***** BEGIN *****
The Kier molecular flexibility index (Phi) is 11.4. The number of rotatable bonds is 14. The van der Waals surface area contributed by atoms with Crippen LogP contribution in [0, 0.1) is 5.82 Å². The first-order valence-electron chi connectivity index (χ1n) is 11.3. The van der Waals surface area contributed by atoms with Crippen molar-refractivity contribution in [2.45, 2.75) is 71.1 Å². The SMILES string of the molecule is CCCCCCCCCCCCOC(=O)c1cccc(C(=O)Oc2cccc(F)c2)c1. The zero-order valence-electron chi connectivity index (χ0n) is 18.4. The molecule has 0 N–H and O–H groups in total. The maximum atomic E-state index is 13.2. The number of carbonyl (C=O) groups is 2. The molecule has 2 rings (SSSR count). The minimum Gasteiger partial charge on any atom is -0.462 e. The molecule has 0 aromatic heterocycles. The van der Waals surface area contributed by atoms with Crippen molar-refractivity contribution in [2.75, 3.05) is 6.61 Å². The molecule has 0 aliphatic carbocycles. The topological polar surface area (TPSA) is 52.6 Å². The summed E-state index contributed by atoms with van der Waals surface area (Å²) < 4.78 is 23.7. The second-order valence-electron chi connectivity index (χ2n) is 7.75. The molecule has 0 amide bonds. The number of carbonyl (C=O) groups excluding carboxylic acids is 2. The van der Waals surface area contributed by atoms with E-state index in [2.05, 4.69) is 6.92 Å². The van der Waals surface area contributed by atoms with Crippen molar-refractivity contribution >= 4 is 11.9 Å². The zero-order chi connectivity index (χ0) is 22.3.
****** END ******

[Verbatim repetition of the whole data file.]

The Kier molecular flexibility index (Phi) is 11.4. The number of rotatable bonds is 14. The van der Waals surface area contributed by atoms with Crippen LogP contribution in [0, 0.1) is 5.82 Å². The first-order valence-electron chi connectivity index (χ1n) is 11.3. The van der Waals surface area contributed by atoms with Crippen molar-refractivity contribution in [2.45, 2.75) is 71.1 Å². The SMILES string of the molecule is CCCCCCCCCCCCOC(=O)c1cccc(C(=O)Oc2cccc(F)c2)c1. The zero-order valence-electron chi connectivity index (χ0n) is 18.4. The molecule has 0 N–H and O–H groups in total. The maximum atomic E-state index is 13.2. The number of carbonyl (C=O) groups is 2. The molecule has 2 rings (SSSR count). The minimum Gasteiger partial charge on any atom is -0.462 e. The molecule has 0 aromatic heterocycles. The van der Waals surface area contributed by atoms with Crippen molar-refractivity contribution in [2.75, 3.05) is 6.61 Å². The molecule has 0 aliphatic carbocycles. The topological polar surface area (TPSA) is 52.6 Å². The summed E-state index contributed by atoms with van der Waals surface area (Å²) < 4.78 is 23.7. The second-order valence-electron chi connectivity index (χ2n) is 7.75. The molecule has 0 amide bonds. The number of carbonyl (C=O) groups excluding carboxylic acids is 2. The van der Waals surface area contributed by atoms with E-state index in [2.05, 4.69) is 6.92 Å². The van der Waals surface area contributed by atoms with Crippen molar-refractivity contribution >= 4 is 11.9 Å². The zero-order chi connectivity index (χ0) is 22.3.